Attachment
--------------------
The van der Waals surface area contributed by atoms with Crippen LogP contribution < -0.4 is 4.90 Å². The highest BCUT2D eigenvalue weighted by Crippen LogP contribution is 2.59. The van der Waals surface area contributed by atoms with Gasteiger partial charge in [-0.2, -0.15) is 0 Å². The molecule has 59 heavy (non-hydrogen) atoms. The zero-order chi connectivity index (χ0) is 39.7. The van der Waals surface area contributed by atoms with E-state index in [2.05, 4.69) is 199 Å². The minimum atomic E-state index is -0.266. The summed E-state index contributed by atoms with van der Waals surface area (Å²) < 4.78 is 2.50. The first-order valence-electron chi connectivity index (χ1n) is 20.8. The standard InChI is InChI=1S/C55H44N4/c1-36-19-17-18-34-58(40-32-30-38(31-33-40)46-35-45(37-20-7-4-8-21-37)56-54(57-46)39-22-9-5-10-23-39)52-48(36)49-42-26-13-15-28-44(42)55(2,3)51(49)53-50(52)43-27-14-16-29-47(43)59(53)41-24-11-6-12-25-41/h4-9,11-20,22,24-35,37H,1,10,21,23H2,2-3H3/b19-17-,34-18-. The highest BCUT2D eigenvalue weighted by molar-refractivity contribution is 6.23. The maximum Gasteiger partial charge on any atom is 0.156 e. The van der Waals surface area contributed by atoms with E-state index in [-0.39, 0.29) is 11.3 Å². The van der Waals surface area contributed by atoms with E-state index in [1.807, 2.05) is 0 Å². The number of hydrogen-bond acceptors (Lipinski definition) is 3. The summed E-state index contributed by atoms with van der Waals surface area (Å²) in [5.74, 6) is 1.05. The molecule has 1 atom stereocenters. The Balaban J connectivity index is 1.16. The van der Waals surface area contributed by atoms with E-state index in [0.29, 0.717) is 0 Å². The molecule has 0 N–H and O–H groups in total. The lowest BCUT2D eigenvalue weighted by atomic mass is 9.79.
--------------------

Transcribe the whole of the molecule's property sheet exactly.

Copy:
The van der Waals surface area contributed by atoms with Crippen LogP contribution < -0.4 is 4.90 Å². The highest BCUT2D eigenvalue weighted by Crippen LogP contribution is 2.59. The van der Waals surface area contributed by atoms with Gasteiger partial charge in [-0.2, -0.15) is 0 Å². The molecule has 59 heavy (non-hydrogen) atoms. The zero-order chi connectivity index (χ0) is 39.7. The van der Waals surface area contributed by atoms with E-state index in [2.05, 4.69) is 199 Å². The minimum atomic E-state index is -0.266. The summed E-state index contributed by atoms with van der Waals surface area (Å²) < 4.78 is 2.50. The first-order valence-electron chi connectivity index (χ1n) is 20.8. The standard InChI is InChI=1S/C55H44N4/c1-36-19-17-18-34-58(40-32-30-38(31-33-40)46-35-45(37-20-7-4-8-21-37)56-54(57-46)39-22-9-5-10-23-39)52-48(36)49-42-26-13-15-28-44(42)55(2,3)51(49)53-50(52)43-27-14-16-29-47(43)59(53)41-24-11-6-12-25-41/h4-9,11-20,22,24-35,37H,1,10,21,23H2,2-3H3/b19-17-,34-18-. The highest BCUT2D eigenvalue weighted by molar-refractivity contribution is 6.23. The maximum Gasteiger partial charge on any atom is 0.156 e. The van der Waals surface area contributed by atoms with E-state index in [-0.39, 0.29) is 11.3 Å². The van der Waals surface area contributed by atoms with E-state index in [1.807, 2.05) is 0 Å². The number of hydrogen-bond acceptors (Lipinski definition) is 3. The summed E-state index contributed by atoms with van der Waals surface area (Å²) in [5.74, 6) is 1.05. The molecule has 1 atom stereocenters. The Balaban J connectivity index is 1.16. The van der Waals surface area contributed by atoms with E-state index in [0.29, 0.717) is 0 Å². The molecule has 0 N–H and O–H groups in total. The lowest BCUT2D eigenvalue weighted by atomic mass is 9.79.